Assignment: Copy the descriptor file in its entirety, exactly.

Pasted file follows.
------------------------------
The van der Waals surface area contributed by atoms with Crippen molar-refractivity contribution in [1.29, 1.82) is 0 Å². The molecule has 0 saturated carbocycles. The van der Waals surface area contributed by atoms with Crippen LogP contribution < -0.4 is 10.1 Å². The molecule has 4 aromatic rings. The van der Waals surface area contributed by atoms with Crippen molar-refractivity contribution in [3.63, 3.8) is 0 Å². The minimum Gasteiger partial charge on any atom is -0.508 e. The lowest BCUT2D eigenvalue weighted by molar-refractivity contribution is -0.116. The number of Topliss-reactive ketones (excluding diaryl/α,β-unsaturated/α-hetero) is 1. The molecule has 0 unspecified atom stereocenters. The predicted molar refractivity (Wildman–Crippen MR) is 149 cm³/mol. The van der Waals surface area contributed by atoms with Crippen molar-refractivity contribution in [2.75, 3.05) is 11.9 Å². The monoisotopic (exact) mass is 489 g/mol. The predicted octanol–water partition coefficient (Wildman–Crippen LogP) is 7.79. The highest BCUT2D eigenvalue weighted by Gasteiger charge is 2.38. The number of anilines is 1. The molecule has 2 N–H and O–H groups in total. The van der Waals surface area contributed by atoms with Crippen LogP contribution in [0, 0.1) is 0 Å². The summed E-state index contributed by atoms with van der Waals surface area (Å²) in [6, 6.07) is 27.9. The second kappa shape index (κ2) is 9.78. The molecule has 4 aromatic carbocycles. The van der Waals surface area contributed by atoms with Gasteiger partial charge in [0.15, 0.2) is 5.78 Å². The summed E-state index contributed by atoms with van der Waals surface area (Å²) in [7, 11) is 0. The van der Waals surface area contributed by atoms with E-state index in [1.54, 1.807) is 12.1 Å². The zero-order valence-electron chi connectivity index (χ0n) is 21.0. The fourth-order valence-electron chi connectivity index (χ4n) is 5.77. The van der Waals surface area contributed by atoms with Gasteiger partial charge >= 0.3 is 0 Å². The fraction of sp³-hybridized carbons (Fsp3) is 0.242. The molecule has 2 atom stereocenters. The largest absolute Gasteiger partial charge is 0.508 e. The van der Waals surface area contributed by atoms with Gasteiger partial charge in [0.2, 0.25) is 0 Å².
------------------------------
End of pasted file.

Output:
The van der Waals surface area contributed by atoms with Crippen molar-refractivity contribution in [1.29, 1.82) is 0 Å². The molecule has 0 saturated carbocycles. The van der Waals surface area contributed by atoms with Crippen LogP contribution < -0.4 is 10.1 Å². The molecule has 4 aromatic rings. The van der Waals surface area contributed by atoms with Crippen molar-refractivity contribution in [3.63, 3.8) is 0 Å². The minimum Gasteiger partial charge on any atom is -0.508 e. The lowest BCUT2D eigenvalue weighted by molar-refractivity contribution is -0.116. The number of Topliss-reactive ketones (excluding diaryl/α,β-unsaturated/α-hetero) is 1. The molecule has 0 unspecified atom stereocenters. The predicted molar refractivity (Wildman–Crippen MR) is 149 cm³/mol. The van der Waals surface area contributed by atoms with Crippen molar-refractivity contribution in [2.75, 3.05) is 11.9 Å². The monoisotopic (exact) mass is 489 g/mol. The predicted octanol–water partition coefficient (Wildman–Crippen LogP) is 7.79. The highest BCUT2D eigenvalue weighted by Gasteiger charge is 2.38. The number of anilines is 1. The molecule has 2 N–H and O–H groups in total. The van der Waals surface area contributed by atoms with Crippen LogP contribution in [0, 0.1) is 0 Å². The summed E-state index contributed by atoms with van der Waals surface area (Å²) in [6, 6.07) is 27.9. The second kappa shape index (κ2) is 9.78. The molecule has 4 aromatic carbocycles. The van der Waals surface area contributed by atoms with Gasteiger partial charge in [0.15, 0.2) is 5.78 Å². The summed E-state index contributed by atoms with van der Waals surface area (Å²) in [7, 11) is 0. The van der Waals surface area contributed by atoms with E-state index in [1.54, 1.807) is 12.1 Å². The zero-order valence-electron chi connectivity index (χ0n) is 21.0. The fourth-order valence-electron chi connectivity index (χ4n) is 5.77. The van der Waals surface area contributed by atoms with Gasteiger partial charge >= 0.3 is 0 Å². The fraction of sp³-hybridized carbons (Fsp3) is 0.242. The molecule has 2 atom stereocenters. The largest absolute Gasteiger partial charge is 0.508 e. The van der Waals surface area contributed by atoms with Gasteiger partial charge in [0.2, 0.25) is 0 Å².